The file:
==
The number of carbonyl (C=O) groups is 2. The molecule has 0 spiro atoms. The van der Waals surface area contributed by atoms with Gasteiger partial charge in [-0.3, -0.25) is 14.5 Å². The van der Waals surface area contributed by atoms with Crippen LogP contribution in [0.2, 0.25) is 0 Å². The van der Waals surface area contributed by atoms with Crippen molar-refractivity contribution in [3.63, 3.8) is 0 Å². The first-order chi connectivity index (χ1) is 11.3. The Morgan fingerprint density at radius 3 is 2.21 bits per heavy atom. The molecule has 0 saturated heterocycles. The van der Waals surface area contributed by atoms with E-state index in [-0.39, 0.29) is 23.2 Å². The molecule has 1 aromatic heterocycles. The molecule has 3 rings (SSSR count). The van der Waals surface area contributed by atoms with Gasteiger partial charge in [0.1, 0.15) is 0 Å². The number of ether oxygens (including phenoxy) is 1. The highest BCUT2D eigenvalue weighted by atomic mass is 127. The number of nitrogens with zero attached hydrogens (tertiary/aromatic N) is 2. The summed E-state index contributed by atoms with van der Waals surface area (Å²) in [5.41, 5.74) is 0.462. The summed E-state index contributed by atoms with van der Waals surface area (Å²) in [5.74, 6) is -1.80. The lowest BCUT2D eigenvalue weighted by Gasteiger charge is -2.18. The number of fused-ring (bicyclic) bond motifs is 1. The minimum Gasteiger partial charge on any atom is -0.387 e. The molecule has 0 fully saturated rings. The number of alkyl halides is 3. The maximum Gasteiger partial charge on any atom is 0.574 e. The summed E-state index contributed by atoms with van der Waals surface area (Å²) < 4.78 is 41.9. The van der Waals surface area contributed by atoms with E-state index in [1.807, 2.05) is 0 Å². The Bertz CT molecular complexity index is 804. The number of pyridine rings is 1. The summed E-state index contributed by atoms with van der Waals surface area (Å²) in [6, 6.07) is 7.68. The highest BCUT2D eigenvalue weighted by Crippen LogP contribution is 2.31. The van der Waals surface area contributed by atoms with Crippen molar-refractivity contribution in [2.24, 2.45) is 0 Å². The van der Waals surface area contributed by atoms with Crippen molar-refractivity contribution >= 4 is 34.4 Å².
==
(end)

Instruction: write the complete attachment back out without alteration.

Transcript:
The number of carbonyl (C=O) groups is 2. The molecule has 0 spiro atoms. The van der Waals surface area contributed by atoms with Gasteiger partial charge in [-0.3, -0.25) is 14.5 Å². The van der Waals surface area contributed by atoms with Crippen LogP contribution in [0.2, 0.25) is 0 Å². The van der Waals surface area contributed by atoms with Crippen molar-refractivity contribution in [3.63, 3.8) is 0 Å². The first-order chi connectivity index (χ1) is 11.3. The Morgan fingerprint density at radius 3 is 2.21 bits per heavy atom. The molecule has 0 saturated heterocycles. The van der Waals surface area contributed by atoms with E-state index in [-0.39, 0.29) is 23.2 Å². The molecule has 1 aromatic heterocycles. The molecule has 3 rings (SSSR count). The van der Waals surface area contributed by atoms with Gasteiger partial charge in [0.1, 0.15) is 0 Å². The number of ether oxygens (including phenoxy) is 1. The highest BCUT2D eigenvalue weighted by atomic mass is 127. The number of nitrogens with zero attached hydrogens (tertiary/aromatic N) is 2. The summed E-state index contributed by atoms with van der Waals surface area (Å²) in [5.41, 5.74) is 0.462. The summed E-state index contributed by atoms with van der Waals surface area (Å²) in [5.74, 6) is -1.80. The lowest BCUT2D eigenvalue weighted by Gasteiger charge is -2.18. The number of fused-ring (bicyclic) bond motifs is 1. The minimum Gasteiger partial charge on any atom is -0.387 e. The molecule has 0 fully saturated rings. The number of alkyl halides is 3. The maximum Gasteiger partial charge on any atom is 0.574 e. The summed E-state index contributed by atoms with van der Waals surface area (Å²) < 4.78 is 41.9. The van der Waals surface area contributed by atoms with E-state index in [1.807, 2.05) is 0 Å². The Bertz CT molecular complexity index is 804. The number of pyridine rings is 1. The summed E-state index contributed by atoms with van der Waals surface area (Å²) in [6, 6.07) is 7.68. The highest BCUT2D eigenvalue weighted by Crippen LogP contribution is 2.31. The van der Waals surface area contributed by atoms with Crippen molar-refractivity contribution in [2.24, 2.45) is 0 Å². The van der Waals surface area contributed by atoms with Crippen molar-refractivity contribution >= 4 is 34.4 Å².